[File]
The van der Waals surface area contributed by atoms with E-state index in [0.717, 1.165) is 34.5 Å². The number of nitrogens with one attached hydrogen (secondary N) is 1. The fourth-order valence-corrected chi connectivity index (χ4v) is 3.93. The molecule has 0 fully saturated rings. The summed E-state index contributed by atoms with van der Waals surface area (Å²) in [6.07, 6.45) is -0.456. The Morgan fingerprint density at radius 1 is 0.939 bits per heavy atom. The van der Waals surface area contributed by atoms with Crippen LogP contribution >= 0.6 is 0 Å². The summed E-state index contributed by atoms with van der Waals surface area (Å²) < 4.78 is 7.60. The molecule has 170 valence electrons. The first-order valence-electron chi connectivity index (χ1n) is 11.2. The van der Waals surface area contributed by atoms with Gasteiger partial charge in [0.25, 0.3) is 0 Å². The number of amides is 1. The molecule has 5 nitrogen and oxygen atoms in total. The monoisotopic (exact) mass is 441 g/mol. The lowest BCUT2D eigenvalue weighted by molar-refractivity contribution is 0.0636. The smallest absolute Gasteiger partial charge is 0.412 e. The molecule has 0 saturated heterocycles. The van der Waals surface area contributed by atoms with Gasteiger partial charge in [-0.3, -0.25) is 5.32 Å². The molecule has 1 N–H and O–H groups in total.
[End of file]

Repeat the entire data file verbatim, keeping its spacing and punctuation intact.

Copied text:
The van der Waals surface area contributed by atoms with E-state index in [0.717, 1.165) is 34.5 Å². The number of nitrogens with one attached hydrogen (secondary N) is 1. The fourth-order valence-corrected chi connectivity index (χ4v) is 3.93. The molecule has 0 fully saturated rings. The summed E-state index contributed by atoms with van der Waals surface area (Å²) in [6.07, 6.45) is -0.456. The Morgan fingerprint density at radius 1 is 0.939 bits per heavy atom. The van der Waals surface area contributed by atoms with Crippen LogP contribution >= 0.6 is 0 Å². The summed E-state index contributed by atoms with van der Waals surface area (Å²) < 4.78 is 7.60. The molecule has 170 valence electrons. The first-order valence-electron chi connectivity index (χ1n) is 11.2. The van der Waals surface area contributed by atoms with Gasteiger partial charge in [0.25, 0.3) is 0 Å². The number of amides is 1. The molecule has 5 nitrogen and oxygen atoms in total. The monoisotopic (exact) mass is 441 g/mol. The lowest BCUT2D eigenvalue weighted by molar-refractivity contribution is 0.0636. The smallest absolute Gasteiger partial charge is 0.412 e. The molecule has 0 saturated heterocycles. The van der Waals surface area contributed by atoms with Gasteiger partial charge in [-0.3, -0.25) is 5.32 Å². The molecule has 1 N–H and O–H groups in total.